The two Cherokee passages are noticeably different from one another, the first having a horizontal orientation and the second a vertical one. As mentioned, The TRANSLATION OF THE LORD’S PRAYER in Cherokee is from the Greek. THE LORD’S PRAYER VERSIFIED is a transposition from the Cherokee prose (TRANSLATION) into a visually-and-audibly rhyming Cherokee hymn. This TRANSLATION (from the Greek) and the transposition (from one Cherokee form into another) and the composition (of the Cherokee headings) are very likely Boudinot’s work, although he would have been aided by Worcester.
Althea Bass (in her book Cherokee Messenger) notes that, “Shortly before Samuel Worcester’s arrival [to the Cherokee Nation], David Brown, a Cherokee, had translated the New Testament from Greek into the Cherokee language, and circulated it in manuscript form” (4). And yet, there was some question whether he “was able to translate much better from the Greek than from the English . . . [and] there were yet no types in existence for printing that language [of Cherokee]” (page 37). Thus, Worcester, “once settled, and with Elias Boudinot at hand to delve into the intricacies of language—Greek and Latin and English and Cherokee—daily with him, he believed he could accomplish his great end, the translation of the entire Bible into Cherokee” (page 240). Boudinot’s and Worcester’s first printing of some of their collaborative translation and work appears initially in Cherokee Phoenix (ᏣᎳᎩ ᏧᎴᎯᏌᏅᎯ, Tsalagi Tsulehisanvhi).
The trustworthy “W.” is the contributor of the English, though not necessarily the provider of the Cherokee. The English reader, then, is directed first to the fact that the Cherokee passages are “POETRY”: A) the translation “from the original [Greek scriptures]” and B) the versification to be sung a well-known hymn tune “Dalton.” These headers provide the English-only readers with some assurance that at least some of the Cherokees have been Christianized. And the authoritative reference to “the original” with the allusion to a familiar melody would encourage the Anglo-American members of the audience to sense that the Indians now are fully converted.
Then again, the commentary in English quite resists the literal notion of “translation.” I wonder if that could be some resistance to a figural translation of Cherokee converts into the kind of religion some Anglo Americans would enforce. What do you think? Certainly, the translation into English is from the Cherokee, so that English is last in the hierarchy and Cherokee is closest to the original, that is, it’s closest to the Greek. And in some sense, Worcester may even consider the Cherokee superior to any language: “‘There is’ Worcester wrote [elsewhere], ‘a peculiar definiteness about the Cherokee language, which compels us to settle many questions, which the English and Greek leave ambiguous.’” (Bass 92). Worcester had utmost respect for Boudinot’s abilities and wrote as late as 1851, “The fact that none of us preach in Cherokee, or are likely to, is indeed a difficulty, and the want of an adequate number of suitable interpreters is a greater one. And I think it now highly probable that no white missionary will hereafter acquire it” (Bass, page 93).
So it is worth noting how Worcester reads, or only attempts to “literally translate,” what he considers Boudinot’s good work. The Cherokee authenticity comes through. “Our Father” definitely connotes a patrilineage, but as already mentioned in his “Address to the Whites,” Boudinot says “my fathers sleeping” and “I am no longer like my fathers.” While this could be read as a rejection of his Cherokee heritage, the rejection of the father, even God in this case, may be what good Cherokee young men do to more embrace the matrilineal community. “Who dwellest above” and “lead us not into a place of straying” can be interpreted as a sense or a longing for the homeland and the Divine resistance to removal. “Thy empire springing to light” ties in with the Cherokee Nation’s emphasis on nationhood and nation building and enlightenment. “Pity” of sin rather than forgiveness suggests that Theda Perdue may be right in saying the “Christian concept of sin does not have a direct corollary in the Cherokee belief system: for Cherokees, sin involved violating basic categories, blurring the boundaries, and upsetting the equilibrium” (See her book, Cherokee Women: Gender and Culture Change, 1700-1835, page 28). In this way, translation could be seen as an act of sin. So when Boudinot and Worcester print The Lord’s Prayer, they are careful. Their beginning note in English is unequivocal: “Literal translations, word for word, from English into Cherokee, are beyond the limits of possibility.” And the ending, after the illustration line-by-line, is an English-language commentary on the lexical/semantic efficiency of Cherokee relative to English.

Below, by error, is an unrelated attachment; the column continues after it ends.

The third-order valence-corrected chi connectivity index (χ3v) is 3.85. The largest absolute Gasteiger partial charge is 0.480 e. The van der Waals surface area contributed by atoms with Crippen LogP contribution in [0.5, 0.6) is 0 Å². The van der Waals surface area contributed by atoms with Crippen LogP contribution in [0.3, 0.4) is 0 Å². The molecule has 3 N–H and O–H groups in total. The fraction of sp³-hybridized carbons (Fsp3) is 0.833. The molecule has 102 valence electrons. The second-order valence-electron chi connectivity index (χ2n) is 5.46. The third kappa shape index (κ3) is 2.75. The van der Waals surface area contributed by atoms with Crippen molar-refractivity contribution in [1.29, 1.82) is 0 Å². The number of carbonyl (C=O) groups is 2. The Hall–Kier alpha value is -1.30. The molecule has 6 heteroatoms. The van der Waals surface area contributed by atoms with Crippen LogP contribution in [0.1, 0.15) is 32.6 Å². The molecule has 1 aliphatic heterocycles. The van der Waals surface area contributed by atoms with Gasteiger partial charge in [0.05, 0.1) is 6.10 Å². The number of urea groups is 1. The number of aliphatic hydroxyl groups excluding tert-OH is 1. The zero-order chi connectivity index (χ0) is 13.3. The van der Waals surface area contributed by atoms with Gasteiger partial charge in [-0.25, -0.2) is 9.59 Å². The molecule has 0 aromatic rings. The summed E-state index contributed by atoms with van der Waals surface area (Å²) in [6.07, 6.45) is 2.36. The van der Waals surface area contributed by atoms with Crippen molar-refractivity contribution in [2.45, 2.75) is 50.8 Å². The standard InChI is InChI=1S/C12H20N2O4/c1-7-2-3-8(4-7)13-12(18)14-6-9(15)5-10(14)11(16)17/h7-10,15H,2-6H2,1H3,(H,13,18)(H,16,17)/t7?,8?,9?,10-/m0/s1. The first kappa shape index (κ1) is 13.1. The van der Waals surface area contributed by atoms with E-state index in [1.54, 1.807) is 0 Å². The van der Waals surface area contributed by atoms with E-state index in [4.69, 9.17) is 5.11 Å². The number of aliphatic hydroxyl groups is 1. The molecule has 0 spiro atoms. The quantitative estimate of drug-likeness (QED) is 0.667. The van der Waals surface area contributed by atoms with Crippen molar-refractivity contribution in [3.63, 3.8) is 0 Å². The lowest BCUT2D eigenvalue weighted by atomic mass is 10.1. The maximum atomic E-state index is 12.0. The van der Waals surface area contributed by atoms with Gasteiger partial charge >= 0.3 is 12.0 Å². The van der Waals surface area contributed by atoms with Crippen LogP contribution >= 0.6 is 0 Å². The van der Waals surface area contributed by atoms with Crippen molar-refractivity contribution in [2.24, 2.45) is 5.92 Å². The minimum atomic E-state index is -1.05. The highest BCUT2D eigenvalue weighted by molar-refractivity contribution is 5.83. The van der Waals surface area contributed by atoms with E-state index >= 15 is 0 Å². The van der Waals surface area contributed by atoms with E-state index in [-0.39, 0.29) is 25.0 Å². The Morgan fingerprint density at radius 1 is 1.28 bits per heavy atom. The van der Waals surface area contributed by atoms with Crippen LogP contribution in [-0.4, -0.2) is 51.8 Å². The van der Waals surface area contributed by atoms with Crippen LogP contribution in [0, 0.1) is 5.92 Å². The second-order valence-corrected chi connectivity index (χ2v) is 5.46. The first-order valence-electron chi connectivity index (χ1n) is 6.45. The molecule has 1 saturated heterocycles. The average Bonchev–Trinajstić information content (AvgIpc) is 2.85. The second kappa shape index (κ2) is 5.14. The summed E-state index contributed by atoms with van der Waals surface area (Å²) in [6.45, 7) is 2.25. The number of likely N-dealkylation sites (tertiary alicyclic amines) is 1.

But what is truly revolutionary in Boudinot’s and Worcester’s presentation of their translations and transpositions of “The Lord’s Prayer” is not the explicit English statement denying translation. Nor is the line-by-line demonstration of the differences between Cherokee and English particularly radical, since even a mono-literate Anglo-American or possibly even an illiterate could actually see the differences. Rather, what’s revolutionary is Boudinot’s translation, his play with words across two languages that allows instant access (with validating inclusion) to the readers who are, as he is, multiply literate in the Cherokee alphabet with the English, as once the sole domain and dominion of the Anglo American.